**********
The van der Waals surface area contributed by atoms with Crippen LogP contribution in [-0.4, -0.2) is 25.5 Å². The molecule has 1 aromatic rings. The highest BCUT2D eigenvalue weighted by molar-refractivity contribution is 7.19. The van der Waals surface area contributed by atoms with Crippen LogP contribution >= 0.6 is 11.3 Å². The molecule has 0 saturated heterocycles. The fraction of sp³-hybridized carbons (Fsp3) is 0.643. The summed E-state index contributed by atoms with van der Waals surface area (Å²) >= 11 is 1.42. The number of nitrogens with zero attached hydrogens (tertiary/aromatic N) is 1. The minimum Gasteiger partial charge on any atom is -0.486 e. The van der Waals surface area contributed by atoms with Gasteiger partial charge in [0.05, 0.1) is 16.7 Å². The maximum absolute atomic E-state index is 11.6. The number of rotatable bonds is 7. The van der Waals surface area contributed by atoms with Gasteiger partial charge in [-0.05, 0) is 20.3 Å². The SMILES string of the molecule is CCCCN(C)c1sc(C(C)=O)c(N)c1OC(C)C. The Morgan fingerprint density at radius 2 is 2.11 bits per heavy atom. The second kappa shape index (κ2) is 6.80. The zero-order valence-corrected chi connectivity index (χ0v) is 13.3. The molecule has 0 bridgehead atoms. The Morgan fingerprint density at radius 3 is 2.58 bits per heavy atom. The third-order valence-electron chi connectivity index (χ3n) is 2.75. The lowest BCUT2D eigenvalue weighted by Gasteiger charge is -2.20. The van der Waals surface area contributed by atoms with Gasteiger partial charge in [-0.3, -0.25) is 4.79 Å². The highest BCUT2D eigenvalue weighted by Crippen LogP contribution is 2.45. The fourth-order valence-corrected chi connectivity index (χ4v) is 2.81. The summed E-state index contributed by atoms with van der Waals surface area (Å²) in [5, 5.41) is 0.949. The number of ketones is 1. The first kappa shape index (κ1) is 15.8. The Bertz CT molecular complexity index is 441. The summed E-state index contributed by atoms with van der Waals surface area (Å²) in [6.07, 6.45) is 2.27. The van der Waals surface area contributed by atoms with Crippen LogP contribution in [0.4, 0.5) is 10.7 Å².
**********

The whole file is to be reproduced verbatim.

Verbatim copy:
The van der Waals surface area contributed by atoms with Crippen LogP contribution in [-0.4, -0.2) is 25.5 Å². The molecule has 1 aromatic rings. The highest BCUT2D eigenvalue weighted by molar-refractivity contribution is 7.19. The van der Waals surface area contributed by atoms with Crippen LogP contribution >= 0.6 is 11.3 Å². The molecule has 0 saturated heterocycles. The fraction of sp³-hybridized carbons (Fsp3) is 0.643. The summed E-state index contributed by atoms with van der Waals surface area (Å²) >= 11 is 1.42. The number of nitrogens with zero attached hydrogens (tertiary/aromatic N) is 1. The minimum Gasteiger partial charge on any atom is -0.486 e. The van der Waals surface area contributed by atoms with Gasteiger partial charge in [0.05, 0.1) is 16.7 Å². The maximum absolute atomic E-state index is 11.6. The number of rotatable bonds is 7. The van der Waals surface area contributed by atoms with Gasteiger partial charge in [-0.05, 0) is 20.3 Å². The SMILES string of the molecule is CCCCN(C)c1sc(C(C)=O)c(N)c1OC(C)C. The Morgan fingerprint density at radius 2 is 2.11 bits per heavy atom. The second kappa shape index (κ2) is 6.80. The zero-order valence-corrected chi connectivity index (χ0v) is 13.3. The molecule has 0 bridgehead atoms. The Morgan fingerprint density at radius 3 is 2.58 bits per heavy atom. The third-order valence-electron chi connectivity index (χ3n) is 2.75. The lowest BCUT2D eigenvalue weighted by Gasteiger charge is -2.20. The van der Waals surface area contributed by atoms with Gasteiger partial charge in [-0.3, -0.25) is 4.79 Å². The highest BCUT2D eigenvalue weighted by Crippen LogP contribution is 2.45. The fourth-order valence-corrected chi connectivity index (χ4v) is 2.81. The summed E-state index contributed by atoms with van der Waals surface area (Å²) in [5, 5.41) is 0.949. The number of ketones is 1. The first kappa shape index (κ1) is 15.8. The Bertz CT molecular complexity index is 441. The summed E-state index contributed by atoms with van der Waals surface area (Å²) in [6.07, 6.45) is 2.27. The van der Waals surface area contributed by atoms with Crippen LogP contribution in [0.4, 0.5) is 10.7 Å².